Dr Phil Kloer, medical director and deputy chief executive at Hywel Dda UHB, said: "We have followed the situation in Italy closely to learn where possible and to help our planning. Our European colleagues have provided feedback that patient flow and throughput is a critical factor in response to COVID-19 pressures."

Andrew Carruthers, Hywel Dda UHB's director of operations, said: "Details in relation to these facilities are being developed with clinicians. These will be NHS managed facilities with many support services provided by the local authority and existing commercial partners.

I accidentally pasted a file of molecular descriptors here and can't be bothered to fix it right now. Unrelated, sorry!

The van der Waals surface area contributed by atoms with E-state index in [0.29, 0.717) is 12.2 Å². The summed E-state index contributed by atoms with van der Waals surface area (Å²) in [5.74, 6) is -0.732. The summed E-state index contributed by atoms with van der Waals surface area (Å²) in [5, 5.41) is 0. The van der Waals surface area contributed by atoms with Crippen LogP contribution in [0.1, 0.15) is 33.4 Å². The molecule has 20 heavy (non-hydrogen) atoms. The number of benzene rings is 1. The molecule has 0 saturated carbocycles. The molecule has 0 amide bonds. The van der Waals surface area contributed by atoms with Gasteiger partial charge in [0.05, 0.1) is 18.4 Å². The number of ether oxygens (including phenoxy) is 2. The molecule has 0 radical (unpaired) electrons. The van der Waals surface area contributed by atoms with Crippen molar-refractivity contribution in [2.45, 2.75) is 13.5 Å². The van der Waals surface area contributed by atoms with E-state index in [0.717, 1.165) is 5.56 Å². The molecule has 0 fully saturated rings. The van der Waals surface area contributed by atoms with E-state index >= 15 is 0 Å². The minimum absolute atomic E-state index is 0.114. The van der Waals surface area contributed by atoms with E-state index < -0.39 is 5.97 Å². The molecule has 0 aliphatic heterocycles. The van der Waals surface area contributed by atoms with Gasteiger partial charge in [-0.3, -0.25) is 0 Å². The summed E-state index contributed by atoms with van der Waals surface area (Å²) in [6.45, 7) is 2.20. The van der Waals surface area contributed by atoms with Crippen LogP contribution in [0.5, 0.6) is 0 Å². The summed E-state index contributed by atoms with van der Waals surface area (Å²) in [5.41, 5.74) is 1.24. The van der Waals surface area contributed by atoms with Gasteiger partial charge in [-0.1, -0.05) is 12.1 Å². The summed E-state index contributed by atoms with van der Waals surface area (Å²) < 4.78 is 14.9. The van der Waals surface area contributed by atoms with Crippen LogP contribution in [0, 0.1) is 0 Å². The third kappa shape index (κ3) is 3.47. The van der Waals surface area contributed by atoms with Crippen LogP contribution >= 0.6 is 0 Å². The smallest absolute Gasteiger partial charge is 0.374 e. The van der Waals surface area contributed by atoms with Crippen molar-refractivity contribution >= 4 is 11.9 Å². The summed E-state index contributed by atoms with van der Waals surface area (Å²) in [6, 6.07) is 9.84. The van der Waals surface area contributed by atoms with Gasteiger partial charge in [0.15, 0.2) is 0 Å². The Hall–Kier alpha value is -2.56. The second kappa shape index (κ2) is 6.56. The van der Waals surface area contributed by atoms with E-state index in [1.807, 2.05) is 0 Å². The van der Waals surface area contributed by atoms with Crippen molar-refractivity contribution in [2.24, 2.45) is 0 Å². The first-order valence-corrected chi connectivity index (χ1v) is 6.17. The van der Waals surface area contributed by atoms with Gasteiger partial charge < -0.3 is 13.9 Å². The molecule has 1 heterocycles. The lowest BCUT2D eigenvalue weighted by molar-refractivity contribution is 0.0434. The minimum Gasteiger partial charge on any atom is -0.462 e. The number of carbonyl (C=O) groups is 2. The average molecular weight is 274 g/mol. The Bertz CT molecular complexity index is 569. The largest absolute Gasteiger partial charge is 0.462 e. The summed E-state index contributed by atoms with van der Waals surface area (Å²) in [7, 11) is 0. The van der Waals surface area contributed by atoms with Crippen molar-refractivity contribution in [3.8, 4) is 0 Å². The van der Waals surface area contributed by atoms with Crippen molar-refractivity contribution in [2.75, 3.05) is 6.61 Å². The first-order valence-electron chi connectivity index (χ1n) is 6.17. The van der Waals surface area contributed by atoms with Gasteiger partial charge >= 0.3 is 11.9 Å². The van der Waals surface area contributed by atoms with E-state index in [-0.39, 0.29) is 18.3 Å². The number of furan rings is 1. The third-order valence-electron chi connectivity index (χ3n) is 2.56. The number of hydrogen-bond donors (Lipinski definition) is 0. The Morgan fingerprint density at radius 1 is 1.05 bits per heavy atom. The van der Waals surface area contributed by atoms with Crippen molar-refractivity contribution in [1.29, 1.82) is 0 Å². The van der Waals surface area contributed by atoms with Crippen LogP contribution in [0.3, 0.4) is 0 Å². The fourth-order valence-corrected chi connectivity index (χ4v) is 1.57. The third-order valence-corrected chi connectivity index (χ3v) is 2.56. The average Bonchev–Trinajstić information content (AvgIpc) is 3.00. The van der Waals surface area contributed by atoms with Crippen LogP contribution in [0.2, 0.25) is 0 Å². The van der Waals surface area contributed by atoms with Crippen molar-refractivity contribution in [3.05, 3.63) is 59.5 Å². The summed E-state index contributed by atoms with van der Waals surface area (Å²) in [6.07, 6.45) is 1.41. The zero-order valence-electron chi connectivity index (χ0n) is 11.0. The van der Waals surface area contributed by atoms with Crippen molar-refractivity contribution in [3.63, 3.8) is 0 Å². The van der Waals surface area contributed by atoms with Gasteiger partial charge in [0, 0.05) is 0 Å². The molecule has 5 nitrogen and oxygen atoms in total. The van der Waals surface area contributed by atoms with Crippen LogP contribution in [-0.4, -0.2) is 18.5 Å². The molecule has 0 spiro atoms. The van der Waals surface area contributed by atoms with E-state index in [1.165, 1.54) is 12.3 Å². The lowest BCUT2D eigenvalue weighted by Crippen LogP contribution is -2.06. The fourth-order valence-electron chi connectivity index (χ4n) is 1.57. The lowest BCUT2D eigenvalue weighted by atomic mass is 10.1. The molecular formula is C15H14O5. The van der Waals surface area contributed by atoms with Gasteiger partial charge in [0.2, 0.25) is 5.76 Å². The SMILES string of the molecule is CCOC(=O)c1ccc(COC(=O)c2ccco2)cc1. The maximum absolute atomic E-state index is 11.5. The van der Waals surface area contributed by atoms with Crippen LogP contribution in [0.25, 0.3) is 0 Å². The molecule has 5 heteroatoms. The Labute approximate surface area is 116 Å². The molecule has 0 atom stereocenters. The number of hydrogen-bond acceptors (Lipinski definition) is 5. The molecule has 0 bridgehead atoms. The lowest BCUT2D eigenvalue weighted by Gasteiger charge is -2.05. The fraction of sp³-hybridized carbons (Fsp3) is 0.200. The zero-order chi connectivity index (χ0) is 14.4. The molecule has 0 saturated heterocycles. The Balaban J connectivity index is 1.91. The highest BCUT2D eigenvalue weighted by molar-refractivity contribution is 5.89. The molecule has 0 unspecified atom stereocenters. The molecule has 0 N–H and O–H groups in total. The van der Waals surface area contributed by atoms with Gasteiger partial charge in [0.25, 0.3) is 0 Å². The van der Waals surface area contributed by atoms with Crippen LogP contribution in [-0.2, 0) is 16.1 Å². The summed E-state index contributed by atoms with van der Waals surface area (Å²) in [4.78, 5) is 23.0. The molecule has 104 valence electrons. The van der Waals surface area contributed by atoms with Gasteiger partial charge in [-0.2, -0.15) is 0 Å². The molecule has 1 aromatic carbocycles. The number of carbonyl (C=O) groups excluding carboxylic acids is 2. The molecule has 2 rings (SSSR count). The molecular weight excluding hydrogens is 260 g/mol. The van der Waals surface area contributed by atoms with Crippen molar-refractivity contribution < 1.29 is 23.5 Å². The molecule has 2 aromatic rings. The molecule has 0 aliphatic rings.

"Developing these at pace is our priority and we hope that some elements of these facilities will be operational at the beginning of May.

"The Health Board is working very closely with all three of our local authorities to develop similar facilities and further information will be provided as these measures progress."

Parc y Scarlets rugby stadium, Llanelli, as construction work takes place in preparation for the installation of hospital beds during the worldwide coronavirus pandemic.

Betsi Cadwaladr University Health Board

The health board said it had identified three sites to be developed into field hospitals and would be announcing them in the next few days.

It has also undertaken work at increasing capacity at all three of its main hospitals - Ysbyty Gwynedd, Glan Clwyd Hospital and Wrexham Maelor Hospital.